Techniques for Maintaining Focus and Staying On Task

December 15, 2008 at 4:29 pm 4 comments

There are always going to be some days where, no matter how important the job (or sometimes because of how important the job is!), you are just having a hard time getting focused and staying on task.  Maybe you can’t get started at all, you’ve gotten started but keep getting distracted, you’re overwhelmed by the size of your to-do list, or you have several items of seemingly equal priority and aren’t sure where to start.  Here are some great ways to get (and keep) you moving.

1.       When you can’t seem to get started:  Choose your task and think it through from beginning to end.  Make a list of all of the tools necessary, and gather them together now – you don’t want to build in interruptions by having to stop to get something.  Set a timer for 30 minutes, and 30 minutes only.  For those 30 minutes, accept no interruption and work as hard as you can, with the agreement that at the end of that half hour, you can take a break, switch tasks, or keep going.  The majority of the time, you will have become so involved in your project that you will want to see the task to completion, but if not, make sure you honor your agreement with yourself.  You can always repeat this process later, but in the meantime, you have accomplished some solid results.

2.       When you can’t seem to maintain focus:  Work on a series of tasks in small bites of 15 minutes each.  This is not as effective as the dedicated focus of tip #1, but some results are better than none.  After a couple of projects, you’ll usually find a rhythm and start to settle in, but even if you go through the entire day in this manner, you will have made considerable progress on your list.

3.       When you are overwhelmed by the length of your to-do list:  Start by prioritizing your list, select the six most important, then commit to 60 minutes on each project.  Set a timer, and switch when it goes off.  This will keep you from getting so involved on any one project, that you never get to the others.  Take a 10 minute break after each one, and give yourself a work-free lunch after item number three.  This is vital to keep you fresh and energized for each new project, as well as to allow you to decompress and refocus.  Note:  some items will probably not require the full 60 minutes.  Switch when you complete that item.  If you have time remaining for a second round, start with the project you initially got the farthest on, but did not complete, and repeat until all are finished.  This will make a sizeable dent in your list.  If you finish your list of six, make a new list.

4.       DO take breaks, but schedule them by task rather than time.  For instance, take a break after you finish project x, not at 11:00.  Taking breaks at a scheduled time keeps you focused on the clock, instead of the task at hand, and as break time draws closer, you will mentally begin to disengage before the appointed time.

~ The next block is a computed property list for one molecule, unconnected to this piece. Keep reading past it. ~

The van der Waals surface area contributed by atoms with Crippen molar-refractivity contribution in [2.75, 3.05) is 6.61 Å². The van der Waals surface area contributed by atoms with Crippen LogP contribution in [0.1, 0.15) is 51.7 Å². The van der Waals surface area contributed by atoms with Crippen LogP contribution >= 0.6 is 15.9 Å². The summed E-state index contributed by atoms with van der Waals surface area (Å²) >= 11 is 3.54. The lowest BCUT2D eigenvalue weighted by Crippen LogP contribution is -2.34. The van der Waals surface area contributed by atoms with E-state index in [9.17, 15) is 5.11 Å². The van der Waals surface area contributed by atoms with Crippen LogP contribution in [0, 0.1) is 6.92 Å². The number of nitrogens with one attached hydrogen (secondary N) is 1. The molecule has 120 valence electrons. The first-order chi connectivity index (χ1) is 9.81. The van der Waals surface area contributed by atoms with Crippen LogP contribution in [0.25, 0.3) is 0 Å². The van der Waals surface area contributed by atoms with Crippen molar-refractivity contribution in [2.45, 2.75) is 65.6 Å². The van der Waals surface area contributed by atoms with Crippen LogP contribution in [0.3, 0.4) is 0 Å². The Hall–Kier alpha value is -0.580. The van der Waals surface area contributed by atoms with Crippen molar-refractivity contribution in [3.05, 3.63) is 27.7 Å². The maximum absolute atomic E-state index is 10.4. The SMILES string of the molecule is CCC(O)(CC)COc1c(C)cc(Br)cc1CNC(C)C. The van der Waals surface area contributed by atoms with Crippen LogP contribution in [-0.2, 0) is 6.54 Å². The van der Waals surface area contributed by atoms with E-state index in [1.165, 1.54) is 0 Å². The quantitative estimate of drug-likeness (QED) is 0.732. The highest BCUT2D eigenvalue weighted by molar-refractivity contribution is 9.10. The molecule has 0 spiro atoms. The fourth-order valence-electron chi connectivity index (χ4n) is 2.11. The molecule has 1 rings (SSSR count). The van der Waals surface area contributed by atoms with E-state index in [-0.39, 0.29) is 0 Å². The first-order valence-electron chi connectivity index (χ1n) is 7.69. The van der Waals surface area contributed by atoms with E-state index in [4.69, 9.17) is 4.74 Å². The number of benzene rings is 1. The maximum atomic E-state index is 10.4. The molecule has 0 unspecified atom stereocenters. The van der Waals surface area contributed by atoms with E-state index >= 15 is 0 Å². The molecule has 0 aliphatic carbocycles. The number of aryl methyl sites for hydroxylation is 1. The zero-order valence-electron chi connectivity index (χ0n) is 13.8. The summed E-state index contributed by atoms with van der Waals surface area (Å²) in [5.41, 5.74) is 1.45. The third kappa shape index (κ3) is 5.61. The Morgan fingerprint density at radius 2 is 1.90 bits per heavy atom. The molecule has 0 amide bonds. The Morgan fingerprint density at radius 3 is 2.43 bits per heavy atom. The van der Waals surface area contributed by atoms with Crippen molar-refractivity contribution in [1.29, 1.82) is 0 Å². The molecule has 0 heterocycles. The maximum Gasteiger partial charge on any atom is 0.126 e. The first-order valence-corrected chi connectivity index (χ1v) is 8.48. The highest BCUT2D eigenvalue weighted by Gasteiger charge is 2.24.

5.       Work in a pattern of “little-little-big.”  We feel motivated when we see results, so by accomplishing two small tasks before tackling a large one, we feel like we’re on a roll!  When you’ve then finished the large task, returning to easy projects is a welcome relief.  This also ensures that your entire day does not mysteriously disappear into a vortex of minutia.  We often intend to just “get the little stuff out of the way,” and end up never getting to the projects of greater importance!

6.       When you are looking for distractions, do your best to eliminate them.  Turn off your email alerts, TweetDeck, and cellphone, unplug your land line, and put on headphones (you don’t even have to play anything on the headphones, but they will keep people from talking to you!).  When your task is complete, give yourself 10-15 minutes to make the rounds and collect your various messages.  Rinse and repeat. 
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Wishing you a passionate, prosperous, and powerful day! 
Kristy Nichols 
a.k.a. The Average Goddes

Entry filed under: Business and Career, Organization, Success and Motivation, Time Management. Tags: , , , , , .

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4 Comments Add your own

  • 1. Paula Eder  |  December 24, 2008 at 8:00 am

    Great post – I was especially struck by your comments about scheduling breaks by task rather than by time. Great tip!

    And thank you for the shout out in your e-zine. We’re back up and running here in NH – and now in the clean-up phase.

    Have a wonderful holiday!


    PS Love the blog, too – I’ve added you to my blogroll!

    • 2. averagegoddess  |  December 27, 2008 at 10:12 pm

      Thanks Paula – and I’m so glad to hear you’re back to full power (or any power, for that matter)! The blogrollage is mutual. 😀

  • 3. PaintandSoul  |  January 11, 2009 at 4:09 pm

    Sigh – such good advice. Now I just have to USE it. I copied this into a note I’m going to keep in my personal folder on my computer and on my new Palm phone. 🙂 You’ll be with me everywhere I go miss AG!

  • 4. Kat  |  August 24, 2010 at 5:42 pm

    great tips


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